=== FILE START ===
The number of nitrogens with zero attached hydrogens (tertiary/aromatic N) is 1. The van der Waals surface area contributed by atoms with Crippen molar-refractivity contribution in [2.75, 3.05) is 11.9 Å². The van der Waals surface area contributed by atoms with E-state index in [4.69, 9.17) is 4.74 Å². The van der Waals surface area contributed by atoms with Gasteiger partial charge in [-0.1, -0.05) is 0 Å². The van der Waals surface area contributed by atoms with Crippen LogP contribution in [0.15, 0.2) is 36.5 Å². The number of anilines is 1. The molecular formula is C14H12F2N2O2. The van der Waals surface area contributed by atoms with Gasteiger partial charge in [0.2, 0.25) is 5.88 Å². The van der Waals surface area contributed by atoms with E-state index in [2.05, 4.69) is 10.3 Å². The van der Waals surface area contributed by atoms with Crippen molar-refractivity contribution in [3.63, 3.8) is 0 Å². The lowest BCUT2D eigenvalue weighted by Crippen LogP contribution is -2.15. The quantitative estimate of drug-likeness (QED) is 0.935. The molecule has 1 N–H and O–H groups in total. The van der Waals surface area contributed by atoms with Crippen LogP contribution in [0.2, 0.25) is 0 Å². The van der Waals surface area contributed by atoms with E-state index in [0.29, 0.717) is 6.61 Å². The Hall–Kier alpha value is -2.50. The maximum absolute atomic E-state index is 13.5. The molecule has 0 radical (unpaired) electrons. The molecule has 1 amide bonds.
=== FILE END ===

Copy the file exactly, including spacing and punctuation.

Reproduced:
The number of nitrogens with zero attached hydrogens (tertiary/aromatic N) is 1. The van der Waals surface area contributed by atoms with Crippen molar-refractivity contribution in [2.75, 3.05) is 11.9 Å². The van der Waals surface area contributed by atoms with E-state index in [4.69, 9.17) is 4.74 Å². The van der Waals surface area contributed by atoms with Gasteiger partial charge in [-0.1, -0.05) is 0 Å². The van der Waals surface area contributed by atoms with Crippen LogP contribution in [0.15, 0.2) is 36.5 Å². The number of anilines is 1. The molecular formula is C14H12F2N2O2. The van der Waals surface area contributed by atoms with Gasteiger partial charge in [0.2, 0.25) is 5.88 Å². The van der Waals surface area contributed by atoms with E-state index in [2.05, 4.69) is 10.3 Å². The van der Waals surface area contributed by atoms with Crippen molar-refractivity contribution in [3.63, 3.8) is 0 Å². The lowest BCUT2D eigenvalue weighted by Crippen LogP contribution is -2.15. The quantitative estimate of drug-likeness (QED) is 0.935. The molecule has 1 N–H and O–H groups in total. The van der Waals surface area contributed by atoms with Crippen LogP contribution in [0.2, 0.25) is 0 Å². The van der Waals surface area contributed by atoms with E-state index in [0.29, 0.717) is 6.61 Å². The Hall–Kier alpha value is -2.50. The maximum absolute atomic E-state index is 13.5. The molecule has 0 radical (unpaired) electrons. The molecule has 1 amide bonds.